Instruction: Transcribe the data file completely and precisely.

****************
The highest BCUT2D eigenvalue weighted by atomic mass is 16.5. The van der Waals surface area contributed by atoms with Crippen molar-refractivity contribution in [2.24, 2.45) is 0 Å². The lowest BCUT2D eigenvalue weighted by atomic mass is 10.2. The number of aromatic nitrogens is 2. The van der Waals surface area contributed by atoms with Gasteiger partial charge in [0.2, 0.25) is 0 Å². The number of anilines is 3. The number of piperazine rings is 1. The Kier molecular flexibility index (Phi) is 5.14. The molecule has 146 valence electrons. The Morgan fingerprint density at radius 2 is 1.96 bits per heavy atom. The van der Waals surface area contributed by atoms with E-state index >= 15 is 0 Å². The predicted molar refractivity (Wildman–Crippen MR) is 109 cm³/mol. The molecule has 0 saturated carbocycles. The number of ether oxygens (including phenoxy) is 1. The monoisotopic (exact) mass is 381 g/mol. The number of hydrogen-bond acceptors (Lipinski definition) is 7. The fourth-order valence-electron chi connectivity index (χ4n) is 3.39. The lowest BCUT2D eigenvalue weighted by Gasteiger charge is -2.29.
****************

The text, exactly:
The highest BCUT2D eigenvalue weighted by atomic mass is 16.5. The van der Waals surface area contributed by atoms with Crippen molar-refractivity contribution in [2.24, 2.45) is 0 Å². The lowest BCUT2D eigenvalue weighted by atomic mass is 10.2. The number of aromatic nitrogens is 2. The van der Waals surface area contributed by atoms with Gasteiger partial charge in [0.2, 0.25) is 0 Å². The number of anilines is 3. The number of piperazine rings is 1. The Kier molecular flexibility index (Phi) is 5.14. The molecule has 146 valence electrons. The Morgan fingerprint density at radius 2 is 1.96 bits per heavy atom. The van der Waals surface area contributed by atoms with E-state index >= 15 is 0 Å². The predicted molar refractivity (Wildman–Crippen MR) is 109 cm³/mol. The molecule has 0 saturated carbocycles. The number of ether oxygens (including phenoxy) is 1. The monoisotopic (exact) mass is 381 g/mol. The number of hydrogen-bond acceptors (Lipinski definition) is 7. The fourth-order valence-electron chi connectivity index (χ4n) is 3.39. The lowest BCUT2D eigenvalue weighted by Gasteiger charge is -2.29.